Local teenager gets closer to goal of buying 1,000 bikes | Health, medicine and fitness
At the same time as the Santa Barbara Wine Country Half Marathon was taking place on Saturday morning, a half marathon of a different kind was taking place. Tsering Hauenstein, a ninth grade student at Santa Ynez Valley Union High School, took dozens of people on a 13 mile bike ride to raise money for a global cause.
Saturday was the second year that Hauenstein and his mother, Kristi Hundt, organized the “1000 Bikes Campaign,” a cycling event organized by Lotus Outreach International, which raises funds to buy bicycles for young girls in rural areas of the Cambodia who must otherwise walk worryingly. distance to and from school.
For every $ 75 raised by Hauenstein, the non-profit organization offers a bicycle scholarship that includes a bicycle, pump, lock and tools, ensuring a girl has safe transportation to get a proper education. Last year, the ambitious high school student raised enough money to buy 100 bikes.
“I think we’ve really taken it to another level this year,” said the teenager’s mother, adding that the number of people who participated had doubled from last year.
She said that even though they didn’t reach their goal of $ 7,500 like they did at their inaugural event, they are more than halfway there and still accepting donations.
Hauenstein, 14, credits stepping out into the community as the reason for a busier event this year. “I think it was amazing,” she said emphatically. “We’ve had a lot more people this year. Everything went according to plan.”
Hundt, bursting with pride, said of her daughter: “She gave two PowerPoint presentations before the event, one at Dunn Middle School. I am very impressed with her.”
Greeted on a warm and sunny morning, a group of 21 runners gathered at the free launch site, Sunstone Winery in Santa Ynez at 8 a.m. on Saturday.
Here, Hundt says Corey Evans, owner and operator of Dr. J’s Bicylce Shop in Solvang, had several boxes of donuts and water for all riders, and two professional bicycle riders and two SAGs (Support and Gears) waiting in backstage, ready to support the runners.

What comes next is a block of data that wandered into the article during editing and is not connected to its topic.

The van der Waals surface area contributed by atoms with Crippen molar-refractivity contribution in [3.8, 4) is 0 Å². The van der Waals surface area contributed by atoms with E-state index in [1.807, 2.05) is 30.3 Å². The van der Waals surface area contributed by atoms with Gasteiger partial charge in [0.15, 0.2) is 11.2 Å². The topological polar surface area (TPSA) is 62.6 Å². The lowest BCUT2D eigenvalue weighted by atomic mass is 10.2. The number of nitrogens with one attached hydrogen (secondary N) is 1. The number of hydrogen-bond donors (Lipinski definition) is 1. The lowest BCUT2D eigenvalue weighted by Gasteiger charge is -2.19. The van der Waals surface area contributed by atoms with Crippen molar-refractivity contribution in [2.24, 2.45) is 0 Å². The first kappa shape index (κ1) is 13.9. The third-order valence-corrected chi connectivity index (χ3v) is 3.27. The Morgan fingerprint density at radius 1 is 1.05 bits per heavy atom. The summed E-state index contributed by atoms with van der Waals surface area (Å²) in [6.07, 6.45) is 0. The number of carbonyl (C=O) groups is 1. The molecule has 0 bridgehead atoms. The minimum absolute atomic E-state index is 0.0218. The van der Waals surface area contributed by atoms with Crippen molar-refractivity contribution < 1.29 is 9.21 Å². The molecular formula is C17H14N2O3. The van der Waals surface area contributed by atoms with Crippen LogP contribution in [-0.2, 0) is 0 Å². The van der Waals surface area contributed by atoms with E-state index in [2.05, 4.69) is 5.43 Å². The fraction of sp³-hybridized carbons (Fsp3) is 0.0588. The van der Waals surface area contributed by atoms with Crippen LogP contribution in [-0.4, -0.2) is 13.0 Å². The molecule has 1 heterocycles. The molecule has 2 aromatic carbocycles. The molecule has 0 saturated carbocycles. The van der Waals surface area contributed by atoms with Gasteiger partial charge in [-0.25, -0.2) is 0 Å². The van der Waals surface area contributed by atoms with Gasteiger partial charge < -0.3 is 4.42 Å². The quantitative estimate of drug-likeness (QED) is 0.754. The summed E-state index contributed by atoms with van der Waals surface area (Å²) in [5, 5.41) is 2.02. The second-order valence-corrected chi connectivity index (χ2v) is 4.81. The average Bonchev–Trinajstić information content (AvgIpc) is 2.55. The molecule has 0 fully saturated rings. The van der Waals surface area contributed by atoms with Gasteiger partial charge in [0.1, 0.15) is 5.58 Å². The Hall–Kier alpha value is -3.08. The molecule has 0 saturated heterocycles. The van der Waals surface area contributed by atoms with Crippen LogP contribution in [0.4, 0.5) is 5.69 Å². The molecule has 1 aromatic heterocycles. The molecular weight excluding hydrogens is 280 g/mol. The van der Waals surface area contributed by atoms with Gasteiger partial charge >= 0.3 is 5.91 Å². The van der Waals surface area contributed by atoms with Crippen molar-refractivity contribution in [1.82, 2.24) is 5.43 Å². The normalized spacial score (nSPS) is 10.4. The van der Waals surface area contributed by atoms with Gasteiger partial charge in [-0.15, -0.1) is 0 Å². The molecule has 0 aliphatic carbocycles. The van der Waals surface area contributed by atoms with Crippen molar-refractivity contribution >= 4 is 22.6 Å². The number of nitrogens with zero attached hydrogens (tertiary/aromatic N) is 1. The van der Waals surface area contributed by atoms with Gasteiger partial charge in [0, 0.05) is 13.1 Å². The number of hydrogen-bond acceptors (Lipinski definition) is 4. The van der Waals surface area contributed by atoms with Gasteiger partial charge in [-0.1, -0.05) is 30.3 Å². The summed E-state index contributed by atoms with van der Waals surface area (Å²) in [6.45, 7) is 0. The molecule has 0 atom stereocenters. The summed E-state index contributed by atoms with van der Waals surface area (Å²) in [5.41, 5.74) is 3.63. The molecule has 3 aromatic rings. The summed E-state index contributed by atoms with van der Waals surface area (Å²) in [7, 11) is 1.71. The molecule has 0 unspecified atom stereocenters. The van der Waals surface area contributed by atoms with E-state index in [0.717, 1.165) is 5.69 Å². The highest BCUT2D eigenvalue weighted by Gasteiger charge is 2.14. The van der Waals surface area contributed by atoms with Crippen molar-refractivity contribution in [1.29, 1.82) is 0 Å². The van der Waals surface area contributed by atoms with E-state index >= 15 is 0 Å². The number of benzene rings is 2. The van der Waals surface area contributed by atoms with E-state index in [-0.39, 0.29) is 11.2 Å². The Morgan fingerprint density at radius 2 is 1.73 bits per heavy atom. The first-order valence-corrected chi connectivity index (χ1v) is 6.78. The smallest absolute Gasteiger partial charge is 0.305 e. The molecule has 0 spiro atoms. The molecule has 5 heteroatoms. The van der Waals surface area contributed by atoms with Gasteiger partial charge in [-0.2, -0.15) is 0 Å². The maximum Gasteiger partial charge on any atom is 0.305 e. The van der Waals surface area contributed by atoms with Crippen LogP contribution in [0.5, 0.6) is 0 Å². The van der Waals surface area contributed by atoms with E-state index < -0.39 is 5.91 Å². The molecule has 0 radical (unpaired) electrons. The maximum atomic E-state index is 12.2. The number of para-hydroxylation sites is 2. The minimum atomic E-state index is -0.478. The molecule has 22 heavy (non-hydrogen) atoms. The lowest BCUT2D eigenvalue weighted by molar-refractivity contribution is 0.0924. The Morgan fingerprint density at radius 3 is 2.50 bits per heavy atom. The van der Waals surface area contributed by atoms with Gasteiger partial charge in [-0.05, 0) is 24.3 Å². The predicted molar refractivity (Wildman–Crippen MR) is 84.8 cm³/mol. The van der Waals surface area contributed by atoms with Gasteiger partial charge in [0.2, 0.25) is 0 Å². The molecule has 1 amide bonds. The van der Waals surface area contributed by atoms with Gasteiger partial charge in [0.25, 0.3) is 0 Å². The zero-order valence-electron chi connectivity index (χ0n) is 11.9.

Half of the attendees were from Dunn, according to the high school student, and members of the Santa Ynez Valley Cycling Club also showed up on their bikes to show their support.
Hauenstein’s mother explained that there were two routes available to participants and the majority opted for the more difficult 13-mile route that took them north on Refugio, west on Roblar Road, south on Alamo Pintado Road. , and return to Refugio via the dedicated bike path that runs along route 246.
“An 11-year-old boy named Devon completed the 13 miles,” Hauenstein said, adding she was impressed with his endurance.
A few runners opted for the beginner course which took them six miles round trip, starting south on Refugio Road to the end of the curb and back.
Hauenstein explained that cycling guru Evans and his support team were there to guide riders on the road and stay with others who needed an extra boost.
Proud mom says a longer route compared to last year’s shorter route has proven to be a winner, and they’ll likely be for those who like to cycle longer distances to collect more money.
Although he has yet to reach his full fundraising goal, Hundt says the support of Los Olivos Rotary and Santa Ynez Valley Cycling Club and other members of the community has made a significant difference.
She said 1,000 bikes, while that is an important goal, is certainly possible.
“I plan to stick with it. We’re not going to stop until we hit our target,” Hauenstein said.
To donate or learn more about Lotus Outreach International, visit lotusoutreach.org/1000bikescampaign or email [email protected]
A grade eight student from Santa Ynez will organize a bike ride on May 6 to raise funds that will help provide girls in developing countries with access to education.
Lisa André covers Valley Life for Santa Ynez Valley News.